Exclusionary policies and widespread discrimination have historically made the Pacific Northwest unwelcoming for immigrants of every generation, often creating spaces where Asian Americans are unwelcome and unsupported. Recently, an uptick of hate and xenophobic violence has called attention to charities such as Stop AAPI Hate and #HATEISAVIRUS, which work to end systemic violence and protect Asian communities in America. A list of charities to support, including the ones above, can be found here. In the meantime, you can help uplift Asian American voices by supporting the works of Asian American authors who create and contribute to the richness, diversity, and culture of the Pacific Northwest.
Nicole Chung—All You Can Ever Know
Born in Seattle and raised in Oregon, Nicole Chung writes on adoption, identity, and her experiences growing up in a predominantly white town as an adoptee from Korea. According to Time magazine, “Nicole Chung delved into her own cross-cultural adoption to unpack our collective strengths and weaknesses when it comes to responding to our differences . . . opening readers’ eyes to the complexities of cross-cultural adoption, Chung makes a resounding case for empathy.”
Michelle Zauner—Crying in H Mart
Not only an acclaimed writer but also a musical performer under the moniker Japanese Breakfast, Michelle Zauner’s debut novel, Crying in H Mart, is a memoir about grief and connection through the lens of food and culture. The Seattle Times called the novel a “warm and wholehearted work of literature, an honest and detailed account of grief over time, studded with moments of hope, humor, beauty, and clear-eyed observation.”
Jamie Ford—The Hotel at the Corner of Bitter and Sweet
Author of Songs of Willow Frost and Love and Other Consolation Prizes, Jamie Ford delivers a “tender and satisfying” story of the parts of Seattle history that “we would rather not face,” according to Garth Stein, author of The Art of Racing in the Rain. The New York Times best seller, The Hotel at the Corner of Bitter and Sweet, follows Henry Lee, the Chinese American narrator, as he navigates his past through the streets of Seattle. Ford himself grew up in Ashland as well as Seattle.
Linda Tamura—Nisei Soldiers Break Their Silence
Raised in Hood River, Oregon, Japanese American author Linda Tamura’s sophomore novel, Nisei Soldiers Break Their Silence, explores the history of Japanese American soldiers in World War II who returned to Hood River after the war and were imprisoned in camps despite being American citizens. Tamura, author of Hood River Issai: An Oral History of Japanese Settlers in Oregon’s Hood River Valley, is a professor at Willamette University and works to “[celebrate] the history of Japanese Americans and inclusion in Oregon,” according to her website.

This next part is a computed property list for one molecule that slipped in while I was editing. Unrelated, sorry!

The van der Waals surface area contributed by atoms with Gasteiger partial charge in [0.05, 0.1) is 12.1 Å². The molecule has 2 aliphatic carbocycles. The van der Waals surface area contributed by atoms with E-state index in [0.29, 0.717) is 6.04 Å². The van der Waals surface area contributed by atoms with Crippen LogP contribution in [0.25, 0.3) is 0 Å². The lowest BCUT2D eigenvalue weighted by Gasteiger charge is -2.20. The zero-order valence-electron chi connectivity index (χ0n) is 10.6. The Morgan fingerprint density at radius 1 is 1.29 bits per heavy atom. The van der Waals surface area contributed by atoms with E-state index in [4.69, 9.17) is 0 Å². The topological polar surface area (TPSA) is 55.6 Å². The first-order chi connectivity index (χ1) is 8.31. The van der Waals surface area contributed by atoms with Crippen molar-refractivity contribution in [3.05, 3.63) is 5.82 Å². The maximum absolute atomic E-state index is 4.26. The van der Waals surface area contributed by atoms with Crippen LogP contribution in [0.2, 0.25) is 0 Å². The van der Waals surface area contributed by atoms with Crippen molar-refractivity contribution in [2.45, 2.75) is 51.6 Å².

E. J. Koh—A Lesser Love
Poet, translator, and winner of the Pacific Northwest Book Award for her memoir, The Magical Language of Others, E. J. Koh lives in Seattle and was raised in and around diasporic Korean communities, according to LSU Press. The poetry collection A Lesser Love touches on romantic, platonic, and familial love, as well as the parent-child relationship.
Ruth Ozeki—A Tale for the Time Being
Described by the author as a “particularly Pacific Northwest kind of book,” A Tale for the Time Being follows teenagers Nao in Tokyo and Ruth in British Columbia as they piece together mysteries of the past, unraveling family history and the conflicts of Japanese culture. Ozeki, the author of All Over Creation and My Year of Meats, is a Japanese American filmmaker and Zen Buddhist priest. According to The New York Times, A Tale for the Time Being is a “delightful yet sometimes harrowing novel . . . many many of the elements of Nao’s story—schoolgirl bullying, unemployed suicidal ‘salarymen,’ kamikaze pilots—are among a Western reader’s most familiar images of Japan, but in Nao’s telling, refracted through Ruth’s musings, they become fresh and immediate, occasionally searingly painful,” with the St. Louis Post-Dispatch calling it “beautifully written” and “intensely readable.”
Homebase, a coming-of-age story set in California during the 1950s, follows Chinese American teenager Rainsford Chan as he comes to terms with the truth of the Chinese American experience after the death of his parents. Shawn Wong, a Chinese American author and professor at the University of Washington, also wrote American Knees and has co-edited several anthologies.